The great majority of people believe, without having to think about it too much, that their bodies should "just work". We expect our joints to bend smoothly and more or less without pain, balancing to be automatic, and so on. Unfortunately for some, this isn't always the case, and regular doctors can't always help.
This is where physical therapists (also called physiotherapists) come in. Instead of prescribing drugs or performing surgery, they use techniques such as stretching, exercise, and massage to relieve pain, improve blood circulation, and secure other valuable medical outcomes. In many cases, physical therapy techniques are far safer and more effective than other kinds of medical interventions.
All U.S. states and all but one E.U. country require physiotherapists to be licensed. Knowing a little about chiropractic, massage, or yoga isn't nearly enough to qualify: in America, the required degree is called a doctorate of physical therapy and takes about three years to complete. This is on top of a relevant bachelor's degree, bringing the total study time to seven years on average (or six for some combined bachelor/DPT programs).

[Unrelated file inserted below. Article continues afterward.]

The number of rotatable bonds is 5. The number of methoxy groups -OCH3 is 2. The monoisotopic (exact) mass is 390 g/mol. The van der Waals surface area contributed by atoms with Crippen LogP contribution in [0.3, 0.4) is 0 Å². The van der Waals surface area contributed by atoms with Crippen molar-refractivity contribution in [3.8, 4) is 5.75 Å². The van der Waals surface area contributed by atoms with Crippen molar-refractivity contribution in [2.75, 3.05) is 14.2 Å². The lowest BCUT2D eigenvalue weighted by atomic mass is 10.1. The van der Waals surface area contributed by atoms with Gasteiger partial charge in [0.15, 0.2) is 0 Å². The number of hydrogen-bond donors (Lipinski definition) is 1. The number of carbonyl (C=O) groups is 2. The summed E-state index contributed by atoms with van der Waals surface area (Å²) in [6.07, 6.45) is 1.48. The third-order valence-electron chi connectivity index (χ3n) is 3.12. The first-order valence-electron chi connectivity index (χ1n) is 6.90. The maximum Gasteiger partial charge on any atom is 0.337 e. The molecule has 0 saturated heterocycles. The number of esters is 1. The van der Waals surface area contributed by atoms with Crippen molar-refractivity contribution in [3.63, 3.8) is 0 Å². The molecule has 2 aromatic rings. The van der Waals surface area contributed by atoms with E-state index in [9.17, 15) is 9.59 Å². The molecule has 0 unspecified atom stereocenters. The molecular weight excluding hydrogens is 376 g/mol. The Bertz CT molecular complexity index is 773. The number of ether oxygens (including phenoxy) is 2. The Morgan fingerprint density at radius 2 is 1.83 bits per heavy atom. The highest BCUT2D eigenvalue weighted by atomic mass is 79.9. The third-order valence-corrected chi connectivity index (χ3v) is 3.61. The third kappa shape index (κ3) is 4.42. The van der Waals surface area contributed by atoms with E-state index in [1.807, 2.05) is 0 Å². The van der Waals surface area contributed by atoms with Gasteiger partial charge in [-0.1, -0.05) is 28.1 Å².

Physical therapists study most of the same subjects as medical doctors, though in less detail. These are supplemented by training in their specific profession, including half a year of supervised clinical practice. Residencies are optional, while it is possible to pursue a specialization like working with cancer patients, children, or the elderly.
European curricula and licensing requirements are similar, with the exception that only a bachelor's degree and fluency in the local language are required in most countries. (There is no E.U-wide physiotherapy license, though something like that is in the works.)
The shorter term of study means that physiotherapy qualifications earned in Europe are generally not automatically accepted if you want to practice in the U.S. If you studied this subject in Europe, you will most likely have to complete some additional coursework in the U.S. before you're allowed to take the National Physical Therapy Exam.